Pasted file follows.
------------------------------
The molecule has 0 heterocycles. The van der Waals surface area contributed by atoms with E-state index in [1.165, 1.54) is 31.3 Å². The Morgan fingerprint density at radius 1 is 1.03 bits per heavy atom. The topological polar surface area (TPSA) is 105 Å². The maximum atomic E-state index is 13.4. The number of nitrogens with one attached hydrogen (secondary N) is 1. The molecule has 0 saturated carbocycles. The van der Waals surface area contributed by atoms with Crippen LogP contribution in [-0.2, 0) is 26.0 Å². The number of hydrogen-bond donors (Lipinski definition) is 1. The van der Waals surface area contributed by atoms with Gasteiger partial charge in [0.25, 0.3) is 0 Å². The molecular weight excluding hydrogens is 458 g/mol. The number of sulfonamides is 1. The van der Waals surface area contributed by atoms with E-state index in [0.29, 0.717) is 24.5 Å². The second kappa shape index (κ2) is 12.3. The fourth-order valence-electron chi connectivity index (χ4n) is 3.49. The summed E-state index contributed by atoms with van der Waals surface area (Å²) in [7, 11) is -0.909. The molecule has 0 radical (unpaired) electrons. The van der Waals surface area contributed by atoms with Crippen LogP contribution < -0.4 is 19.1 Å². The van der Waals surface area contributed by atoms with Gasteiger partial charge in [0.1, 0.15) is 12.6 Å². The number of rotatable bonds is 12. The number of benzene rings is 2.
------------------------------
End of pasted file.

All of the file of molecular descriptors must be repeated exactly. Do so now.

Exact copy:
The molecule has 0 heterocycles. The van der Waals surface area contributed by atoms with E-state index in [1.165, 1.54) is 31.3 Å². The Morgan fingerprint density at radius 1 is 1.03 bits per heavy atom. The topological polar surface area (TPSA) is 105 Å². The maximum atomic E-state index is 13.4. The number of nitrogens with one attached hydrogen (secondary N) is 1. The molecule has 0 saturated carbocycles. The van der Waals surface area contributed by atoms with Crippen LogP contribution in [-0.2, 0) is 26.0 Å². The number of hydrogen-bond donors (Lipinski definition) is 1. The van der Waals surface area contributed by atoms with Gasteiger partial charge in [0.25, 0.3) is 0 Å². The molecular weight excluding hydrogens is 458 g/mol. The number of sulfonamides is 1. The van der Waals surface area contributed by atoms with E-state index in [0.29, 0.717) is 24.5 Å². The second kappa shape index (κ2) is 12.3. The fourth-order valence-electron chi connectivity index (χ4n) is 3.49. The summed E-state index contributed by atoms with van der Waals surface area (Å²) in [7, 11) is -0.909. The molecule has 0 radical (unpaired) electrons. The van der Waals surface area contributed by atoms with Crippen LogP contribution < -0.4 is 19.1 Å². The van der Waals surface area contributed by atoms with Gasteiger partial charge in [0.1, 0.15) is 12.6 Å². The number of rotatable bonds is 12. The number of benzene rings is 2.